2016-01-01

    Paramyxoviral infection in childhood has been linked to a significant increased rate of asthma development. In mice, paramyxoviral infection with the mouse parainfluenza virus type I, Sendai virus (Sev), causes a limited bronchiolitis followed by persistent asthma traits. We have previously shown that the absence of cysteine protease dipeptidyl peptidase I (DPPI) dampened the acute lung inflammatory response and the subsequent asthma phenotype induced by Sev. Adoptive transfer of wild-type neutrophils into DPPI-deficient mice restored leukocyte influx, the acute cytokine response, and the subsequent mucous cell metaplasia that accompanied Sev-induced asthma phenotype. However, the exact mechanism by which DPPI-sufficient neutrophils promote asthma development following Sev infection is still unknown. We hypothesize that neutrophils recruited to the alveolar space following Sev infection elaborate neutrophil extracellular traps (NETs) that propagate the inflammatory cascade, culminating in the eventual asthma phenotype. Indeed, we found that Sev infection was associated with NET formation in the lung and release of cell-free DNA complexed to myeloperoxidase in the alveolar space and plasma that peaked on day 2 post infection. Absence of DPPI significantly attenuated Sev-induced NET formation in vivo and in vitro. Furthermore, concomitant administration of DNase 1, which dismantled NETs, or inhibition of peptidylarginine deiminase 4 (PAD4), an essential mediator of NET formation, suppressed the early inflammatory responses to Sev infection. Lastly, NETs primed bone marrow-derived cells to release cytokines that can amplify the inflammatory cascade.

  10. Dynamics of Responses in Compatible Potato - Potato virus Y Interaction Are Modulated by Salicylic Acid

    PubMed Central

    Baebler, Špela; Stare, Katja; Kovač, Maja; Blejec, Andrej; Prezelj, Nina; Stare, Tjaša; Kogovšek, Polona; Pompe-Novak, Maruša; Rosahl, Sabine; Ravnikar, Maja; Gruden, Kristina

    2011-01-01

    To investigate the dynamics of the potato – Potato virus Y (PVY) compatible interaction in relation to salicylic acid - controlled pathways we performed experiments using non-transgenic potato cv. Désirée, transgenic NahG-Désirée, cv. Igor and PVYNTN, the most aggressive strain of PVY. The importance of salicylic acid in viral multiplication and symptom development was confirmed by pronounced symptom development in NahG-Désirée, depleted in salicylic acid, and reversion of the effect after spraying with 2,6-dichloroisonicotinic acid (a salicylic acid - analogue). We have employed quantitative PCR for monitoring virus multiplication, as well as plant responses through expression of selected marker genes of photosynthetic activity, carbohydrate metabolism and the defence response. Viral multiplication was the slowest in inoculated potato of cv. Désirée, the only asymptomatic genotype in the study. The intensity of defence-related gene expression was much stronger in both sensitive genotypes (NahG-Désirée and cv. Igor) at the site of inoculation than in asymptomatic plants (cv. Désirée). Photosynthesis and carbohydrate metabolism gene expression differed between the symptomatic and asymptomatic phenotypes. The differential gene expression pattern of the two sensitive genotypes indicates that the outcome of the interaction does not rely simply on one regulatory component, but similar phenotypical features can result from distinct responses at the molecular level. PMID:22194976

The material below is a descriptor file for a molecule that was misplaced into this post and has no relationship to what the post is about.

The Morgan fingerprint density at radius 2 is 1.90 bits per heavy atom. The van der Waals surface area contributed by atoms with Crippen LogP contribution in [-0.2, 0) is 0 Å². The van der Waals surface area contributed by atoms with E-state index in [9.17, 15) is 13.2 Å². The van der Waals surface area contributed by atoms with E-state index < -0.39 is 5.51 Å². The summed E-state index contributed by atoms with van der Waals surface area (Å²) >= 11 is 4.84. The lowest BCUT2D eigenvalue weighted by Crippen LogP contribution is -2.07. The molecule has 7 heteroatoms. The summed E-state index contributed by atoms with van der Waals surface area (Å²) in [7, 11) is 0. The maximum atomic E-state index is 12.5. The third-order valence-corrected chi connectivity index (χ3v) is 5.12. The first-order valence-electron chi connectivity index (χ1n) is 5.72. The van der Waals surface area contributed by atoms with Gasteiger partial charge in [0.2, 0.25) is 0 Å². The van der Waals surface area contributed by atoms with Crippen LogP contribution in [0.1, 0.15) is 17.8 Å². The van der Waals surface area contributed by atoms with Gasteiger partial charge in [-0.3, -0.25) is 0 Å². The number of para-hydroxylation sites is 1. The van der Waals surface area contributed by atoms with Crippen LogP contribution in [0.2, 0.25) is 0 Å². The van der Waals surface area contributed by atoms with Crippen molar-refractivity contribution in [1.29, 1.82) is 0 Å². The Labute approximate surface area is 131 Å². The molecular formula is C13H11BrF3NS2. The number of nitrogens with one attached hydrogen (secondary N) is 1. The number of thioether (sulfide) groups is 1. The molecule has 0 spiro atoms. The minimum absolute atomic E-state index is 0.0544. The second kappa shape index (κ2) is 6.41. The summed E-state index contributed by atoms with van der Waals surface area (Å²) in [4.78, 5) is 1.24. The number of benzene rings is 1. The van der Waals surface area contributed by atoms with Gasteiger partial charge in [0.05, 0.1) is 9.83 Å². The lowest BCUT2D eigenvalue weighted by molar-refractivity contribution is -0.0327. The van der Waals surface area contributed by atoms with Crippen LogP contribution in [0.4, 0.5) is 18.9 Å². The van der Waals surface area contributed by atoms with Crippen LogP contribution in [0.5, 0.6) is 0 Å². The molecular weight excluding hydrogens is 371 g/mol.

11. Cell-Type-Specific Innate Immune Response to Oncolytic Newcastle Disease Virus

    PubMed Central

    Biswas, Moanaro; Kumar, Sandeep R.P.; Allen, Adria; Yong, Wang; Nimmanapalli, Ramadevi; Samal, Siba K.

    2012-01-01

    Abstract Virotherapy of cancer exploits the potential of naturally occurring and engineered oncolytic viruses to selectively replicate in and cause cytotoxicity to tumor cells without affecting healthy normal cells. The tumor selectivity of Newcastle disease virus (NDV), a member of the family Paramyxoviridae, depends on the differential type I interferon (IFN) response. Further understanding of the key mechanisms and immune effector molecules involved will aid in augmenting the oncolytic properties of NDV. Here we report on the infection kinetics and innate immune responses to a recombinant LaSota strain of NDV (rLaSota eGFP) in human tumor and normal cells. We observed varying replicative fit and cytotoxicity of rLaSota eGFP depending on the tumor cell type, with severely restricted replication in normal cells. The absence of retinoic acid-inducible gene I (RIG-I), a cytosolic RNA sensor, determined sensitivity to NDV. Productive NDV infection with a moderate IFN-α induction in human multiple myeloma cells suggested a role for IFN-independent mechanisms or lack of type I IFN reinforcement by RIG-I. Proinflammatory cytokines and chemokines were altered differentially in infected normal and tumor cells. Our results suggest that tumor selectivity is dependent on variations in the cellular antiviral response to infection with NDV and RIG-I expression. PMID:22808996

  12. Regional and seasonal response of a West Nile virus vector to climate change

    PubMed Central

    Morin, Cory W.; Comrie, Andrew C.